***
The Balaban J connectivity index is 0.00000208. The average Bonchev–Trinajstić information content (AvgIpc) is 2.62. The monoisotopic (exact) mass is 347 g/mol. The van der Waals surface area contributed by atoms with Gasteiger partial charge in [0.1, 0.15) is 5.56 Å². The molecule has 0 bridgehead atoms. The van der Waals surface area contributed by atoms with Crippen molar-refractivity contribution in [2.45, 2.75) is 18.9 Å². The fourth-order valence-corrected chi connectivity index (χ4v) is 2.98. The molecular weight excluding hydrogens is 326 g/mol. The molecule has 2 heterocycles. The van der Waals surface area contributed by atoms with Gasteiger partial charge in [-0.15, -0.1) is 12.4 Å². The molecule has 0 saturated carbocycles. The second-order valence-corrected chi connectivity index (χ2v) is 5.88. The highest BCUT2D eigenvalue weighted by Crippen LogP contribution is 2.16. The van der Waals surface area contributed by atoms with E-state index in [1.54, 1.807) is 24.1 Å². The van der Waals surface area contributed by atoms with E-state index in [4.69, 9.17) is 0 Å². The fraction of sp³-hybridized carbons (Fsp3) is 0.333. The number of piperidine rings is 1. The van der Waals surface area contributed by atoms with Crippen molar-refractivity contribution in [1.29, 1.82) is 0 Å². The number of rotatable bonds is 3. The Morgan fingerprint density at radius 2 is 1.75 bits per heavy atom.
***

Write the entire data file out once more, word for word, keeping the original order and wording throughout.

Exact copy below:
The Balaban J connectivity index is 0.00000208. The average Bonchev–Trinajstić information content (AvgIpc) is 2.62. The monoisotopic (exact) mass is 347 g/mol. The van der Waals surface area contributed by atoms with Gasteiger partial charge in [0.1, 0.15) is 5.56 Å². The molecule has 0 bridgehead atoms. The van der Waals surface area contributed by atoms with Crippen molar-refractivity contribution in [2.45, 2.75) is 18.9 Å². The fourth-order valence-corrected chi connectivity index (χ4v) is 2.98. The molecular weight excluding hydrogens is 326 g/mol. The molecule has 2 heterocycles. The van der Waals surface area contributed by atoms with Gasteiger partial charge in [-0.15, -0.1) is 12.4 Å². The molecule has 0 saturated carbocycles. The second-order valence-corrected chi connectivity index (χ2v) is 5.88. The highest BCUT2D eigenvalue weighted by Crippen LogP contribution is 2.16. The van der Waals surface area contributed by atoms with E-state index in [1.54, 1.807) is 24.1 Å². The van der Waals surface area contributed by atoms with E-state index in [4.69, 9.17) is 0 Å². The fraction of sp³-hybridized carbons (Fsp3) is 0.333. The number of piperidine rings is 1. The van der Waals surface area contributed by atoms with Crippen molar-refractivity contribution in [1.29, 1.82) is 0 Å². The number of rotatable bonds is 3. The Morgan fingerprint density at radius 2 is 1.75 bits per heavy atom.